2

I’m looking for a word that comes from the old Germanic language. Not just the word Penis since that is derived from Latin.

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    Possible duplicate of Colloquial expression for “penis”. The (former) literal meaning of Latin penis ‘tail’ is (Germanic) Schwanz in German and that is actually a common synonym. – Crissov May 28 '16 at 17:11
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    @Crissov I don't think that this is a duplicate because this question asks for a clear Germanic word, while the other question asks how a penis is called in normal day live, which could result in the same word but doesn't have to. – Armin May 28 '16 at 18:09
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    Can you please narrow down your question with respect to the register of the desired word and similar. In particular, are metaphorical euphemisms and similar okay? – Wrzlprmft May 28 '16 at 18:50
  • Or did you maybe want to ask for a German cognate? – Jan May 29 '16 at 16:56
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Looking at the trusty Indo-European etymology dictionary, there used to be a German term, but its use has died out.

The root for penis is

Proto-IE: *pes-

Meaning: penis

Old Indian: pásas- n. `penis'

Old Greek: péos n. `das männliche Glied'

Slavic: *opesъkā (Czech opeska `praeputium')

Germanic: *fás-Vl=, *fís-Vl=

Latin: pēnis, -is m. `Schwanz; männliches Glied'

Russ. meaning: penis

Drilling down into the Germanic roots leads to

Proto-Germanic: *fásVl=, *físVl=

Meaning: penis

Old High German: faselt 'penis'

Middle High German: visel, vësel st. m. 'penis'; vasel st. m. 'der fortpflanzung dienendes männliches vieh, zuchtstier, -eber u. dgl.', st. n. 'das junge, die nachkommenschaft; gezücht, gesinde'

Low German: fisel 'penis'

Translating the German explanation:

Male animal used for breeding, bull, hog, etc; also young, litter, progeny

I can only speculate whether the colloquial terms Piesel and pieseln, the latter meaning urinating, are related as the link doesn't say. Seeing as the shifts in Germanic languages generally went from *p to *f (one of Grimm's Laws IIRC), I'd rather suspect that these are borrowed from the Latin/Romance.

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    Now I'm really worried about the actual meaning of "Fähnlein Fieselschweif". – dirkt May 29 '16 at 7:28
  • @dirkt Thanks for that! Now I'll never get it out of my head! – Marakai May 29 '16 at 7:29
  • Just great! 4 upvotes in a few hours. At this rate my most upvoted answer on German will be penis-related! >.< – Marakai May 29 '16 at 7:46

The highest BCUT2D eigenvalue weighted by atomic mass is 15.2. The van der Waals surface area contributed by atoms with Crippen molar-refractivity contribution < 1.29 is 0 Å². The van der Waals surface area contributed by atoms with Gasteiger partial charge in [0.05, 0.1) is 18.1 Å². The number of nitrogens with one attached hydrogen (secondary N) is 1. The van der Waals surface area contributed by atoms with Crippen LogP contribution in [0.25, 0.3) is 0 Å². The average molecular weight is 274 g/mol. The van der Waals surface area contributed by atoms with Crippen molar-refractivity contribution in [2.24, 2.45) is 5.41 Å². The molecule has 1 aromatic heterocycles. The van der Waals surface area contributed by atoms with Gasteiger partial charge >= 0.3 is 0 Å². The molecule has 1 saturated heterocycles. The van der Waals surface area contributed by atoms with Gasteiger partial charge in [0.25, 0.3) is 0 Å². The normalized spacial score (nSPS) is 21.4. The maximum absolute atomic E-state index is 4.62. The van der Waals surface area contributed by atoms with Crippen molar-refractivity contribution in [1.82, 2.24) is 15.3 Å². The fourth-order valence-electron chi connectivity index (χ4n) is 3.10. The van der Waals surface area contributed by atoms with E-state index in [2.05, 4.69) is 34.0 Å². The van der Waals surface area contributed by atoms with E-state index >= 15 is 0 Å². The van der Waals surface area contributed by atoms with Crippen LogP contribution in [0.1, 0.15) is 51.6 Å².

• @Marakai Welcome to the Internet, mon! – Kilian Foth May 30 '16 at 7:20
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    This is a surprisingly interesting answer to a puerile question. – wogsland Mar 12 '17 at 16:53
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There isn't one.

That, of course is an exaggeration, but there isn't a candidate for your requirements among the most commonly used neutral synonyms. That isn't uncommon, and it's not necessarily to do with any taboos either. German doesn't have a native word for 'leg' either, so 'Bein' is used, which properly means 'bone'.

To be sure, there are many, many synonyms, in fact perhaps more than for most nouns. But there isn't one single-word synonym that is clearly germanic and clearly the standard usage. Perhaps the closest thing is the expression "das männliche Glied" (the male member).

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    Clearly Germanic and fitting the meaning: Schwanz, Zipfel. Granted, both have other meanings, too, but that wasn’t specified in the question. Also Haxe or Schenkel for leg work pretty well … Yes, they did originate from other meanings but languages change. –1. – Jan May 28 '16 at 20:52
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"Schniedelwutz" is a german word meaning "penis".

  • Dieses Wort hat Otto Walkes dem deutschen Wortschatz hinzugefügt indem er zwei bestehende Wörter zusammengefügt hat: Der Schniedel (ohne Wutz) war ein Synonym für die Schnecke (das Kriechtier). Der Wutz leitet sich vom Verb wuzeln (mit langem u) ab: Beim Wuzeln z.B. Tabak so lange zwischen den Händen hin- und hergerollt, bis daraus eine Zigarre entsteht. Man kann auch Teig zu kurzen dicken Nudeln wuzeln. Das Ergebnis ist ein Wuzel (langes u), also etwas das ungefähr die Form eines Fingers hat. Der davon abgeleitete Wutz (mit kurzem u) bezeichnet etwas kleines, dickes (z.B. ein Baby). – Hubert Schölnast Sep 1 '16 at 5:03

protected by Wrzlprmft Sep 1 '16 at 7:07

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